This week’s Torah portion bears one of the Bible’s great enigmas. What exactly did Moses do that prompted the Divine to bar him from crossing the Jordan into Israel?
What was the infraction?
Most students are taught that Moses’ misfeasance was that he hit the boulder even though the Lord told him only to speak to it. If Moses and Aaron only had spoken to the boulder, the witnessing nation would have been overwhelmed by the miracle of an inanimate rock obeying, responding dutifully by providing ample water for 3 million people. Under that theory, proffered in the midrash Tanchuma and popularized for all by the premier Torah commentator, Rashi, Moses diminished the awe by hitting the boulder. A thoroughbred runs faster at Churchill Downs when hit than when its jockey coos soft urging words. Presumably, a boulder responds to hitting, too. Thus, Moses diminished the miracle.
Yet many of our greatest Torah commentators, including Rashi’s most prominent contemporaries, disagree with Rashi’s take — and with each other in deciphering this puzzle.
First, they ask, is it less miraculous when hitting a boulder prompts it to give water? (Can you do that?) Indeed, in Exodus 17:5-6, the people also had complained of thirst, and the Divine told Moses to take his staff and strike a boulder. The water then miraculously flowed, quenching the nation copacetically. Besides, if the Lord did not want the boulder hit, why did He tell Moses to take his staff — a command virtually synonymous with Divine expectation that the staff actuate the miracle?
So what was Moses’s bad?
Rabbi Abraham Ibn Ezra (1089 – 1164) believes Moses let the mass complaining get him flustered, breaking his prophetic concentration, resulting in a temporary failure when trying initially to implement the miracle by properly hitting. People saw nothing had happened. Having lost focus, Moses needed to recapture his concentration, requiring his hitting the boulder a second time. That diminished the miracle.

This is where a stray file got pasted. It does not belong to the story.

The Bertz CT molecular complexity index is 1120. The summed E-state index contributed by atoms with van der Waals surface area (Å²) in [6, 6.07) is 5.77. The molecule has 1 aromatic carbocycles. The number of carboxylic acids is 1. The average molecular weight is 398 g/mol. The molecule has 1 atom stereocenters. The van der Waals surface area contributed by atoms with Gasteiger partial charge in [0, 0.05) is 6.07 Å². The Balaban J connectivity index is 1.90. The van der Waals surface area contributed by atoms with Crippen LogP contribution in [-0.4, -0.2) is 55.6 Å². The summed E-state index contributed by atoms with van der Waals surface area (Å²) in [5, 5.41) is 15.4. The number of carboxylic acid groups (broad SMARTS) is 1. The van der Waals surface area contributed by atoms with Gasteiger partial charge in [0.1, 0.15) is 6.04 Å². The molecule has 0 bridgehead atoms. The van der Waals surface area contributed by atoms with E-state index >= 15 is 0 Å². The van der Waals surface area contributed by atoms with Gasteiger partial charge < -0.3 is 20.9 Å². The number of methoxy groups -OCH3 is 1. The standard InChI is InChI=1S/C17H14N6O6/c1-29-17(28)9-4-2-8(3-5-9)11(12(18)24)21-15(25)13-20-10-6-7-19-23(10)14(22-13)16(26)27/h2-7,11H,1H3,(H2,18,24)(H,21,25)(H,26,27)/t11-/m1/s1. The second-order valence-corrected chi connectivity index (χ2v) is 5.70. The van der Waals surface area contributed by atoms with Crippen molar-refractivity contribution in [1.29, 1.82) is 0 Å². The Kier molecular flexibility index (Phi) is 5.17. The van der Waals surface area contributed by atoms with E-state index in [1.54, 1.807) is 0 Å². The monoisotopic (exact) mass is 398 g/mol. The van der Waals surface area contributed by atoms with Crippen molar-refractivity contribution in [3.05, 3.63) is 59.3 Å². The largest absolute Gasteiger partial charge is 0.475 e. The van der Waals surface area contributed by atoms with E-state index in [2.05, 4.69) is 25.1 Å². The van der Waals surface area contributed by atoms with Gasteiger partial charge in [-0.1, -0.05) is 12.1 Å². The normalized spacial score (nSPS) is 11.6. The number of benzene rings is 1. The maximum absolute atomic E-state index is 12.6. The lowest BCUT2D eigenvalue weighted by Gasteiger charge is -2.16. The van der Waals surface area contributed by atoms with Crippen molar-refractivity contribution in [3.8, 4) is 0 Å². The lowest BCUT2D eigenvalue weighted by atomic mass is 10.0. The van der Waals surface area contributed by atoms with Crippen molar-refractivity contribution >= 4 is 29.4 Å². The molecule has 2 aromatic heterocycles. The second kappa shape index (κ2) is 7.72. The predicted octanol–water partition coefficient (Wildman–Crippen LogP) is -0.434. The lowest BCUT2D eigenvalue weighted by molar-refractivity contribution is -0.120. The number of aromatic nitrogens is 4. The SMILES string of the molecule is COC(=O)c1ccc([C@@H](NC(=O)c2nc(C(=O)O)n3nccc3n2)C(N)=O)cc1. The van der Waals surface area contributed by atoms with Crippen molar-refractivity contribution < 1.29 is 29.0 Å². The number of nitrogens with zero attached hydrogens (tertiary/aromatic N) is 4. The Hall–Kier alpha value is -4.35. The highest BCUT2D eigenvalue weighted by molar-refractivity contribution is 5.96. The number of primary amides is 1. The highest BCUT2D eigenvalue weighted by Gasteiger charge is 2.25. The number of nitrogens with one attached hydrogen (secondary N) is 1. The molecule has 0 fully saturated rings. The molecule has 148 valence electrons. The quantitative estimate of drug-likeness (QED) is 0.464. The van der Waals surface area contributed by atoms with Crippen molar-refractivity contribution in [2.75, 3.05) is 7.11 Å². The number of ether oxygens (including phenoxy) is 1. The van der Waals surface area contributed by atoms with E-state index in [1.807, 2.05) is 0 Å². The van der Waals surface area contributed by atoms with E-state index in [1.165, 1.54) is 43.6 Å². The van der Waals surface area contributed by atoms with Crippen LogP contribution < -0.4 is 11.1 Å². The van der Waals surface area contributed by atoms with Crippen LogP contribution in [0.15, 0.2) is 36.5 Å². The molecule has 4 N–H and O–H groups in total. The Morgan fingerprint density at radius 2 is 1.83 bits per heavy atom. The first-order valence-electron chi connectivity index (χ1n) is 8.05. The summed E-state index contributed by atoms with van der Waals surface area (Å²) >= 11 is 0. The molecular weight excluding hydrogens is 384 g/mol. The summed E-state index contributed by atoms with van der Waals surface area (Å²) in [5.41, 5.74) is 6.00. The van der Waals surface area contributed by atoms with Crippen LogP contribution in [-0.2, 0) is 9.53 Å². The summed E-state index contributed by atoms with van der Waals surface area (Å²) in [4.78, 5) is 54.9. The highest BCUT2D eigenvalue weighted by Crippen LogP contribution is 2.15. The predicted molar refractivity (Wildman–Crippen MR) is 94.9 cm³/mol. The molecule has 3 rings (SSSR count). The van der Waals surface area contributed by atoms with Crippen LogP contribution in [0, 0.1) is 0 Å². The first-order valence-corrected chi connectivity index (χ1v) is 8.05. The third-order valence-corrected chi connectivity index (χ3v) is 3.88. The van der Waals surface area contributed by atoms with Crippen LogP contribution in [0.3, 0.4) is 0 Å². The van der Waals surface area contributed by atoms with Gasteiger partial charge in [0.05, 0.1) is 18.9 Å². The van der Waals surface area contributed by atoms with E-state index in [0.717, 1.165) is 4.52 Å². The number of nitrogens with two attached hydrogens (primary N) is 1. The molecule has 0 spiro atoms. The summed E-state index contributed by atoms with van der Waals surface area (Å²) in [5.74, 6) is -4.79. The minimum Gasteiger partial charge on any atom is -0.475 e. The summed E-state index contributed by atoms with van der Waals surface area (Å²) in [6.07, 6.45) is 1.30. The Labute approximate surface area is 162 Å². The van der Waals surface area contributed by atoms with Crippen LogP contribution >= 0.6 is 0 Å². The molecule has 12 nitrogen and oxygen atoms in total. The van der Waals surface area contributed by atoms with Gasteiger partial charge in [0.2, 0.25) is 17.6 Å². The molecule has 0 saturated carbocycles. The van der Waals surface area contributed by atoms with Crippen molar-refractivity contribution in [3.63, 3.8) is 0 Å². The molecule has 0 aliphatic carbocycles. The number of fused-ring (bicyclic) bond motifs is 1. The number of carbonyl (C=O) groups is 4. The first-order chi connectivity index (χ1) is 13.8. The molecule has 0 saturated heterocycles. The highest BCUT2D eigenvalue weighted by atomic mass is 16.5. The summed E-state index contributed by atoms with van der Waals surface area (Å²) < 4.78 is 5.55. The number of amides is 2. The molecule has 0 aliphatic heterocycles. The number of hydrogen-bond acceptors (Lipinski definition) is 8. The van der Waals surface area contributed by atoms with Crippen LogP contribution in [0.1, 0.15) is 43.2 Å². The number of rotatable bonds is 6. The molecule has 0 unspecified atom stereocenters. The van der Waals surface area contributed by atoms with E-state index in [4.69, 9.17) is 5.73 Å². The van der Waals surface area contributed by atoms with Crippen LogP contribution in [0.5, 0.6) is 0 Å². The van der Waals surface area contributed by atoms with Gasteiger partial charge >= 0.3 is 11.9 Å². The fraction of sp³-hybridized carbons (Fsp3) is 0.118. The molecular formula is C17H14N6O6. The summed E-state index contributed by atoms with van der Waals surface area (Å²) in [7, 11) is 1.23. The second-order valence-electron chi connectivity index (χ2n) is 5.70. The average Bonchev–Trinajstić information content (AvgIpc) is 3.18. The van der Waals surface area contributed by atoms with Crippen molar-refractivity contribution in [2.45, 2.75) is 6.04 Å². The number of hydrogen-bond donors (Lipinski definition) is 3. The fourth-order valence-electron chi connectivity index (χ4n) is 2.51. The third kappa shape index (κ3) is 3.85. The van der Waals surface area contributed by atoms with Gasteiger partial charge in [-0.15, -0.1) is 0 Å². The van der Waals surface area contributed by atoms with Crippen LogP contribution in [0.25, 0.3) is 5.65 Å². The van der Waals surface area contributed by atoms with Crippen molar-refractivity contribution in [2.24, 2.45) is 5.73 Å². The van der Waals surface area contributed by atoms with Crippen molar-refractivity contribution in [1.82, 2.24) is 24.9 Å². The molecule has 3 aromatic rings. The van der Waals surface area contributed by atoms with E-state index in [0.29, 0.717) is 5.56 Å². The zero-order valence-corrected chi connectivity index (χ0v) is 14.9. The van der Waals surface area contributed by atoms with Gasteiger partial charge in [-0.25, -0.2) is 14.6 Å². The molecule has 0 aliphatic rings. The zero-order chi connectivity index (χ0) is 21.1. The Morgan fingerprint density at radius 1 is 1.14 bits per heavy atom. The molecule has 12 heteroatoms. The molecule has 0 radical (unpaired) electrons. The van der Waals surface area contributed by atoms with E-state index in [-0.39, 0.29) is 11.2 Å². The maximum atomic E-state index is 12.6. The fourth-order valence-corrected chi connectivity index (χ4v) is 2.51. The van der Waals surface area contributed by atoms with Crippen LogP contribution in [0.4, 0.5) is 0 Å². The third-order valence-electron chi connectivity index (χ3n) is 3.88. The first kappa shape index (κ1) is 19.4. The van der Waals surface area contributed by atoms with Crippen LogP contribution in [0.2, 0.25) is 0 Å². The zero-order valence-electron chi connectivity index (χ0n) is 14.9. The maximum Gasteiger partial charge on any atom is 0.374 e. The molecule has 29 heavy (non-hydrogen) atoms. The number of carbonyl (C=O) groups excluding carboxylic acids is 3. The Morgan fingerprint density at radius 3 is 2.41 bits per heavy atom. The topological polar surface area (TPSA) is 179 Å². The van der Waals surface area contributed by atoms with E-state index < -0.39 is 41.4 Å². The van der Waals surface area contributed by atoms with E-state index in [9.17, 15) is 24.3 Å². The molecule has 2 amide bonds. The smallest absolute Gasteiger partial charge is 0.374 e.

Rambam (Maimonides), by contrast, discerns a rare temper outburst. Moses, the most humble of people, seemingly lost his temper, according to Rambam, when he called the people “rebels.” Inasmuch as Moses’ every action and word was that of teacher and role model, his anger — if Rambam perceives accurately here — would have taught that the Divine does not want to be bothered when there is no water in the desert. But that was not His message. Rambam believes Moses reversed a teachable moment into a wrong lesson.
Ramban (Nachmanides) disagrees. First, Aaron never lost his temper; yet the Almighty decreed against him, too. Besides, the people indeed were angering the Divine; therefore, some tough talk from Moses was appropriate. Accordingly, Ramban prefers Rabbeinu Chananel’s interpretation that Moses erred in his wording of the rhetorical question he posed: “What? From this boulder shall we bring forth water for you?” It was not “we” who would be bringing forth water. It was G0d. Moreover, Ramban observes that, if Moses and Aaron had proceeded with proper Divine focus and equanimity, only one tap of the boulder would have effectuated the miracle, but they instead needed to hit twice because a quietly controlled anger caused Moses briefly to lose his Divine focus at the first strike.
So which is it? What, then, did Moses and Aaron do that was wrong? Maybe the Divine worded the Torah’s presentation cryptically to teach that, really, it is none of our business. These were our greatest leaders ever. The burden of leadership exposes individuals to public scrutiny. Fear of public scrutiny deters many great people from assuming leadership, often leaving mediocrities to take the reins. Maybe the Lord wanted to assure us that there was rhyme and reason in His ending their lives on the Jordan’s eastern bank, on Holy Land that would be parceled to more than two tribes. Maybe He barred them in part so a new leader could lead a new generation into freedom in our own land. Maybe in part because, as leaders of the Exodus from Egypt, somehow it would not be fitting for these two leaders to enter.
G0d conceived the rhyme. They understood the reason. And perhaps it is none of our business other than to know that none of us is perfect, we all are held to individually tailored standards, and we should let our leaders live their lives without our holding them to subjective expectations that G0d would not countenance.